{"time": "2015-09-01T01:00:00Z", "url": "/", "user": "bob", "latencyMs": 11}
{"time": "2015-09-01T01:30:00Z", "url": "/foo/bar", "user": "bob", "latencyMs": 45}

If you save this to a file called "pageviews.json", then for this dataset:

  • Let's call the dataset "pageviews".
  • The data is located in "pageviews.json" in the root of the Imply distribution.
  • The timestamp is the "time" field.
  • Let's use an OLAP data model, so set "rollup" to true.
  • Good choices for dimensions are the string fields "url" and "user".
  • Good choices for measures are a count of pageviews, and the sum of "latencyMs". Collecting that sum when we load the data will allow us to compute an average at query time as well.
  • The data covers the time range 2015-09-01 (inclusive) through 2015-09-02 (exclusive).

You can copy the existing quickstart/wikiticker-index.json indexing task to a new file:

cp quickstart/wikiticker-index.json my-index-task.json

And modify it by altering the sections above. After altering, it should look like:

{
  "type" : "index",
  "spec" : {
    "dataSchema" : {
      "dataSource" : "pageviews",
      "parser" : {
        "type" : "string",
        "parseSpec" : {
          "format" : "json",
          "dimensionsSpec" : {
            "dimensions" : [
              "url",
              "user"
            ]
          },
          "timestampSpec" : {
            "format" : "auto",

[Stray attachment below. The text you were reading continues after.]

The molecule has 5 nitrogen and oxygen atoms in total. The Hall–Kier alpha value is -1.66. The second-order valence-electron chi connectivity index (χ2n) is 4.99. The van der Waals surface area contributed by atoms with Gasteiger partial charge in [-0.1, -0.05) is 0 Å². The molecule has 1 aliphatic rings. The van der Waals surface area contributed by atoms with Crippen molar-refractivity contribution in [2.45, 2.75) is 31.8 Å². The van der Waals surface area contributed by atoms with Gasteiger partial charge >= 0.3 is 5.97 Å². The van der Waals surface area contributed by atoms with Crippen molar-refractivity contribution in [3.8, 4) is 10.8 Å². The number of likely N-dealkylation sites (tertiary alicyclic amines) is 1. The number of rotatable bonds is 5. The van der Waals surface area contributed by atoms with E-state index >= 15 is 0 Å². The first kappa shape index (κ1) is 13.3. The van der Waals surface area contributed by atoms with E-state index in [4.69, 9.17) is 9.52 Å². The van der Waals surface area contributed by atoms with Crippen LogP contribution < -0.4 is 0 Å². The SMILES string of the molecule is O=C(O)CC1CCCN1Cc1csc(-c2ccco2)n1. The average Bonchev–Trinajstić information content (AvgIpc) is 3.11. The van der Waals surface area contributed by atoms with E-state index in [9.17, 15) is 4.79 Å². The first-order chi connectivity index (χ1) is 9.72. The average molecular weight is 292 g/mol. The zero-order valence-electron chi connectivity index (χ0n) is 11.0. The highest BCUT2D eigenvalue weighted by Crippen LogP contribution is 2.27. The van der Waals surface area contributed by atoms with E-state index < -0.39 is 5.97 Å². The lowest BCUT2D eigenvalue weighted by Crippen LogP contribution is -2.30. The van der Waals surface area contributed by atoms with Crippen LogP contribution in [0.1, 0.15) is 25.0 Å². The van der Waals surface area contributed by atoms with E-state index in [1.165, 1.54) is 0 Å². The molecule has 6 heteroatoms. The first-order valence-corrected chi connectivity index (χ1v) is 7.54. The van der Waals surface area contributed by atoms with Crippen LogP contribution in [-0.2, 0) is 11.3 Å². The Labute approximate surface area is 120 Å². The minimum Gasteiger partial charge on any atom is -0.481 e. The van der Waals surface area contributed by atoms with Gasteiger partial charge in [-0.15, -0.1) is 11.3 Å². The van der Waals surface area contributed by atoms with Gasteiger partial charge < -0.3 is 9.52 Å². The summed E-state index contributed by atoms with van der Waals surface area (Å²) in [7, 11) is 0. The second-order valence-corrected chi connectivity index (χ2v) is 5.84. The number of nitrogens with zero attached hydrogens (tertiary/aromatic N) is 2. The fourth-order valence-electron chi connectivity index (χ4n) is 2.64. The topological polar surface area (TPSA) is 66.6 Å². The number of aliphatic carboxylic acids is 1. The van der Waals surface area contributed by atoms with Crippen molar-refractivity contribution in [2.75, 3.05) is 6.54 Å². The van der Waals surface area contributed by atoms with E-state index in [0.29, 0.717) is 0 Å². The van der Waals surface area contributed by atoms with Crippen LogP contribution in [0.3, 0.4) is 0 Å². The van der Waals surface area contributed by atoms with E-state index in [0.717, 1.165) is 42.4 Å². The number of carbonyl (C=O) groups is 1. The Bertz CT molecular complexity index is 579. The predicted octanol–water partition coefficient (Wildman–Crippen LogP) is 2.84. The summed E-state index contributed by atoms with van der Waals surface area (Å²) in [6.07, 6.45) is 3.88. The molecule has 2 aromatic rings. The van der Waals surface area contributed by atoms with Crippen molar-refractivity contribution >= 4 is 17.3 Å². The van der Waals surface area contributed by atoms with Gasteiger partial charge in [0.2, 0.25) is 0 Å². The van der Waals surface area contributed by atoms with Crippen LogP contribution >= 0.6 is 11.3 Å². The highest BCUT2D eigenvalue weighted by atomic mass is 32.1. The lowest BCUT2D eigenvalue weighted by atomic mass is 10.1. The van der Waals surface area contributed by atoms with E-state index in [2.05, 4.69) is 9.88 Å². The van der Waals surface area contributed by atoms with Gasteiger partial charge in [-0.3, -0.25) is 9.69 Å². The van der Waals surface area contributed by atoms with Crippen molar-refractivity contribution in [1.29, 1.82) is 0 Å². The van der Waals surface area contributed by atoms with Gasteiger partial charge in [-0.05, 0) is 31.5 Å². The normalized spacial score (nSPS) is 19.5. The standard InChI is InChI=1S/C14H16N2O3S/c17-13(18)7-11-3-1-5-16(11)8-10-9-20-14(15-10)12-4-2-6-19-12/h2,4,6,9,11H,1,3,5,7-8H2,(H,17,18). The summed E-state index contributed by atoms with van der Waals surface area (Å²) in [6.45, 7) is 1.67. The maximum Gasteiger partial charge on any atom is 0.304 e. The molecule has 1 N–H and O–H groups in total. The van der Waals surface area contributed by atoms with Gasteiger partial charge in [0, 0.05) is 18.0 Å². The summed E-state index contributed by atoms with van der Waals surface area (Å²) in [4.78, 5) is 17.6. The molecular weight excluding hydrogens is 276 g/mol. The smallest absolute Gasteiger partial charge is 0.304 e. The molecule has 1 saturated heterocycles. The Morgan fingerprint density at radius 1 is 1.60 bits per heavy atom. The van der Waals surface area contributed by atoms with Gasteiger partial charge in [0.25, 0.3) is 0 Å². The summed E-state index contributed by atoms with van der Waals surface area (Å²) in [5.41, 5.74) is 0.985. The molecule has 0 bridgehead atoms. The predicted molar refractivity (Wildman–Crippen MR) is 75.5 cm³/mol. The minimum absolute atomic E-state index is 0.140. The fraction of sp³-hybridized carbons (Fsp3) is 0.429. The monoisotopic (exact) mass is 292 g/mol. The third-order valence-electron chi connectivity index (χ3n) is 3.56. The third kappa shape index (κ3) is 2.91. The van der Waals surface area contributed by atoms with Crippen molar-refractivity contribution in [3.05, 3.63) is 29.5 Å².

"column" : "time"
          }
        }
      },
      "metricsSpec" : [
        { "name": "views", "type": "count" },
        { "name": "latencyMs", "type": "doubleSum", "fieldName": "latencyMs" }
      ],
      "granularitySpec" : {
        "type" : "uniform",
        "segmentGranularity" : "day",
        "queryGranularity" : "none",
        "intervals" : ["2015-09-01/2015-09-02"],
        "rollup" : true
      }
    },
    "ioConfig" : {
      "type" : "index",
      "firehose" : {
        "type" : "local",
        "baseDir" : ".",
        "filter" : "pageviews.json"
      },
      "appendToExisting" : false
    },
    "tuningConfig" : {
      "type" : "index",
      "targetPartitionSize" : 5000000,
      "maxRowsInMemory" : 25000,
      "forceExtendableShardSpecs" : true
    }
  }
}

Running the task

First make sure that the indexing task can read pageviews.json, by placing it in the root of the Imply distribution.

Next, to kick off the indexing process, POST your indexing task to the Druid Overlord. In a single-machine Imply install, the URL is http://localhost:8090/druid/indexer/v1/task. You can also use the post-index-task command included in the Imply distribution:

bin/post-index-task --file my-index-task.json

If anything goes wrong with this task (e.g. it finishes with status FAILED), you can troubleshoot by visiting the "Task log" URL given by the post-index-task program.

Query data

After sending data, you can immediately query it using any of the supported query methods. To start off, try a SQL query:

$ bin/dsql
dsql> SELECT "pageviews"."user", SUM(views) FROM pageviews GROUP BY "pageviews"."user";
┌───────┬────────┐
│ user  │ EXPR$1 │
├───────┼────────┤
│ alice │      1 │
│ bob   │      2 │
└───────┴────────┘
Retrieved 2 rows in 0.02s.

Next, try configuring a datacube in Pivot:

  1. Navigate to Pivot at http://localhost:9095.
  2. Click on the Plus icon in the top right of the header bar and select "New data cube".
  3. Select the source "druid: pageviews" and ensure "Auto-fill dimensions and measures" is checked.
  4. Click "Next: configure data cube".
  5. Click "Create cube". You should see the confirmation message "Data cube created".
  6. View your new datacube by clicking the Home icon in the top-right and selecting the "Pageviews" cube you just created.

Further reading

On-Premise